Human capital in the 4IR

Is your business all about the customer experience but neglecting the employee experience?

Johannesburg, 08 Aug 2019
Read time 9min 40sec
Mamcy Letuka, Human Capital Head, Altron Bytes Managed Solutions.
Mamcy Letuka, Human Capital Head, Altron Bytes Managed Solutions.

Human capital professionals are helping drive organisational change by ensuring the development of an agile workforce that's adaptable to the new, automated workplace, says Mamcy Letuka, Human Capital Head at Altron Bytes Managed Solutions.

The fourth industrial revolution (4IR) has redefined the world of work, and it makes sense that human capital business partners need to do things differently by abandoning the old, tried-and-tested, traditional methods of HR, which were more transactional and reactive, if they want to remain relevant to business. The skill set that was relevant in the past is unlikely to  be relevant for the future.

Mamcy Letuka, Human Capital Head at Altron Bytes Managed Solutions, says that human capital is undoubtedly becoming one of the most influential departments of an organisation when it comes to driving change and enabling organisations to be ready for, and adapt to, the demands of this brave new world.

Letuka says: “Human capital professionals have two key areas of focus that will facilitate the execution of business strategy: ensuring the development of an agile workforce that can adapt to the ever-changing world of work; and deploying talent acquisition strategies to develop effective leaders, and attract and develop the right people, with the aim of retaining current and future skills needed by the business.

“The relationship between employee and employer has evolved. In the past, employees were focused on finding and retaining jobs. Despite the challenges of today’s workplace, which include high unemployment figures and a tough economic climate, modern employees, especially millennials, are very particular about which businesses they work for, and their demands aren’t as simple as good benefits and a decent salary. They’re more concerned about the brand of the company itself. Is it a great place to work, and what culture does the organisation have?”

Skills evolution

Employees and employers need to be aware that the jobs they currently hold are going to evolve. So, too, will the skills they require to remain relevant. “In addition to having a skill set unique to the role you occupy, you also need business acumen, industry expertise and strategy skills to ensure that you can operate within a dynamic ICT environment, adding value to customers in a diverse portfolio of industries," says Letuka.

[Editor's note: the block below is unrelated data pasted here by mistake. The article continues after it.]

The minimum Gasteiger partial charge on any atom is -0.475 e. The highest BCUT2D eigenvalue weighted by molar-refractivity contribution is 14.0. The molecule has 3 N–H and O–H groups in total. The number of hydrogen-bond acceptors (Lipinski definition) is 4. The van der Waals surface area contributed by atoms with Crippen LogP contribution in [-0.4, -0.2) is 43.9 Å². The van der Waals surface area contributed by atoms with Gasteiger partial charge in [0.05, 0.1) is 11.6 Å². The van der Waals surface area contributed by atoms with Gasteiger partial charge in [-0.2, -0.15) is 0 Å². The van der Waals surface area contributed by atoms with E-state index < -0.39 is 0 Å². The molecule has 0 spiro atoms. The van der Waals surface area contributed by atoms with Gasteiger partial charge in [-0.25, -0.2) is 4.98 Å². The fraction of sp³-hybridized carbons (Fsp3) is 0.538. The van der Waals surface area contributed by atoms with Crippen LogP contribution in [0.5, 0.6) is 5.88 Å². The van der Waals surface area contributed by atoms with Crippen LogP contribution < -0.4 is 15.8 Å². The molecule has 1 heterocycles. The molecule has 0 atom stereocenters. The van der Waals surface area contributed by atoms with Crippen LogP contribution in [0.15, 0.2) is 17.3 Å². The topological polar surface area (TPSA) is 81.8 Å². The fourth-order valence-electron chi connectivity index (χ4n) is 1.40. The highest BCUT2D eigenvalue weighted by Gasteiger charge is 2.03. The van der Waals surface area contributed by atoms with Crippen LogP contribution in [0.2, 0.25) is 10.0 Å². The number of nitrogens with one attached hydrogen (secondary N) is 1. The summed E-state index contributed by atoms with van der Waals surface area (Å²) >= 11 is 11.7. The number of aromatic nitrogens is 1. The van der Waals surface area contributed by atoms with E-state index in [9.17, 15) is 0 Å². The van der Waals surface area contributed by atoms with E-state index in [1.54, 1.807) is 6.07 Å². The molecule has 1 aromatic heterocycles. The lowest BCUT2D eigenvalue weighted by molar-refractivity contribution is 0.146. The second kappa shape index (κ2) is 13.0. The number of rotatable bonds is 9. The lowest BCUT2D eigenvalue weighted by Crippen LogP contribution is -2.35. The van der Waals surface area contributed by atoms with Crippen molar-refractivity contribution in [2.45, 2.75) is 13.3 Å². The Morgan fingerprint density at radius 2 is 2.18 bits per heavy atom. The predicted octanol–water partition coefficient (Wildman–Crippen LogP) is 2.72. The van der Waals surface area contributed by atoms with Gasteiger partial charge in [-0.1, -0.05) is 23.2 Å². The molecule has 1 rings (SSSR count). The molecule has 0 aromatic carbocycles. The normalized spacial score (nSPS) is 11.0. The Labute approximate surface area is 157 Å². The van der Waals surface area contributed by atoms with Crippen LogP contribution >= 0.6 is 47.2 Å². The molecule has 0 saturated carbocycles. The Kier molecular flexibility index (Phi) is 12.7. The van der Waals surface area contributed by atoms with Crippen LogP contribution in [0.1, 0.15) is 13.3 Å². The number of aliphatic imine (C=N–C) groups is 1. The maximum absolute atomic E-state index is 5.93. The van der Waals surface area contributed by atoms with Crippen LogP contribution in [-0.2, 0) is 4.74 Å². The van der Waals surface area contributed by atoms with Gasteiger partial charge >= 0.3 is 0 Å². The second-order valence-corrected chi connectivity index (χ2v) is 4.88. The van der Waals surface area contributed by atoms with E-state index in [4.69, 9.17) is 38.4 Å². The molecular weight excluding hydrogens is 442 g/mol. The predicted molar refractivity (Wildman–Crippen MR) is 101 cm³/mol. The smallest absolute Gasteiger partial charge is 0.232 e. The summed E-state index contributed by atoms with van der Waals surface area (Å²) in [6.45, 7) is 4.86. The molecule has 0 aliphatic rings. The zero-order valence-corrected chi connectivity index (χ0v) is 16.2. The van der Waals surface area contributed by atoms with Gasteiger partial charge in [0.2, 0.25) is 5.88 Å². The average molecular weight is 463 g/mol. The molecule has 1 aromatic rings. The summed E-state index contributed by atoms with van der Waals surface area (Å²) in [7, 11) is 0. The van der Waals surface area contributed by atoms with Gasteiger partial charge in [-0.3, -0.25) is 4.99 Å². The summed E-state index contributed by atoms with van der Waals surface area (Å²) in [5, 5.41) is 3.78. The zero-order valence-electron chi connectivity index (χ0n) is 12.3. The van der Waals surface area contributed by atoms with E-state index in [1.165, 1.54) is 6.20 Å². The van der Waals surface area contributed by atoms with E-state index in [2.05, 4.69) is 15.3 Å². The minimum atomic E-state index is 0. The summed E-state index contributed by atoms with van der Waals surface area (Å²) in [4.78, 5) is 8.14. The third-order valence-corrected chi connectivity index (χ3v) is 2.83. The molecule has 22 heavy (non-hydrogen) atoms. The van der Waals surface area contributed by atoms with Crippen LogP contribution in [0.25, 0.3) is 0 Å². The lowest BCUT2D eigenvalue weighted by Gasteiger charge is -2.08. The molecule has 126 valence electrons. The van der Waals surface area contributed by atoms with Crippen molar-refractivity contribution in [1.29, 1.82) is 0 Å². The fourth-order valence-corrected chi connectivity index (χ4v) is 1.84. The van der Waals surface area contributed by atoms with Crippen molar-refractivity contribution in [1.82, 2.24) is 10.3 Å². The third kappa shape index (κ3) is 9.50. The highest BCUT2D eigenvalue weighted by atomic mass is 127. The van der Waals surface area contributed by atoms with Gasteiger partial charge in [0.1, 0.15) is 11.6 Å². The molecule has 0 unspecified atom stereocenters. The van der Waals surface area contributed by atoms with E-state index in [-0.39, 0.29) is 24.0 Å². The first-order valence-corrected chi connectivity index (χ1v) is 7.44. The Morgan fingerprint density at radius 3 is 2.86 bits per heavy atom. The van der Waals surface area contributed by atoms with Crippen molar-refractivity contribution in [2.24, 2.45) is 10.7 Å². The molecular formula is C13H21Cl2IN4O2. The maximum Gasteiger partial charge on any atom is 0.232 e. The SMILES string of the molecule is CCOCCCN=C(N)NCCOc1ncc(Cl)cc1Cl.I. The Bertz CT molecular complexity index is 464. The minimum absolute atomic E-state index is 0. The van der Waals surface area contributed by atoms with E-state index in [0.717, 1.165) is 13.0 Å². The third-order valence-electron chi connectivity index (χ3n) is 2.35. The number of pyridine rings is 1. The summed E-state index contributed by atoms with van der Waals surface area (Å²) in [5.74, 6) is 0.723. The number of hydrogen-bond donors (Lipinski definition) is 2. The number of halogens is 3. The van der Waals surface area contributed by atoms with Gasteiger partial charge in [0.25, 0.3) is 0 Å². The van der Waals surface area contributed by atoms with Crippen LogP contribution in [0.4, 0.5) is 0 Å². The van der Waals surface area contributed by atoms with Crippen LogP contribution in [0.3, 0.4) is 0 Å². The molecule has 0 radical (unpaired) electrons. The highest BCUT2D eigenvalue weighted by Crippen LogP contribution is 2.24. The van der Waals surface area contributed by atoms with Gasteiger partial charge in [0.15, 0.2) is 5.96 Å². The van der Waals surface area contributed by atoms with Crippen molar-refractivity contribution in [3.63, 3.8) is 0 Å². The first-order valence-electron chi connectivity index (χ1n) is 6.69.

“Human capital needs to advise the business on how it can foster and enable the people within its employ in this highly disruptive environment. We need to ensure that we don’t only recruit people with role-specific skills, because the future of work requires employees who possess strong behavioural skills in order to ensure collaboration and engagement across teams.”

Job descriptions are going to be far more comprehensive than the title that employees hold as they won’t only be performing roles related to their field of study (eg finance, IT, etc). Employees are going to have to perform collaboratively within teams and work on various projects, wearing different hats. “AI, robotics and data analytics will play an increasingly important role and we have to ask ourselves this: How are we going to partner and influence the business in such a way that we’re using these new technological enablers to add further business value, with our people as our competitive edge?” adds Letuka.

Moving from people science to data science

There’s no doubt that using technology to enhance human capital services boosts employee engagement and productivity, and that the world of human capital in the 4IR will be more predictive and AI-driven.

The use of data to retain talent (talent science) is critical, says Letuka: “We need to bring together data gained from AI, using metrics and information collected about our people across various business systems, to provide new insights that allow us to take talent science to new heights.”

This will assist in identifying talented people, placing them in the right roles, identifying the risks of them leaving, mitigating that and helping them to succeed, the aim being to retain them. The use of technology is valuable in measuring complex human behaviour to determine which people can be developed for future leadership roles.

The fear still exists that with the introduction of AI, robotics and automation, the business is going to think that it doesn’t need people. “This isn’t true,” says Letuka. “These technologies are enabling companies to use their people more strategically. Therefore, there’s a need for both people and technology to drive business success.”

The onus is on HR (or human capital, as Letuka refers to it) to come up with interventions that will encourage engagement and shift the organisation’s culture. She says: “One thing that will always be relevant is the need for businesses to engage with people and to have an impact on them.”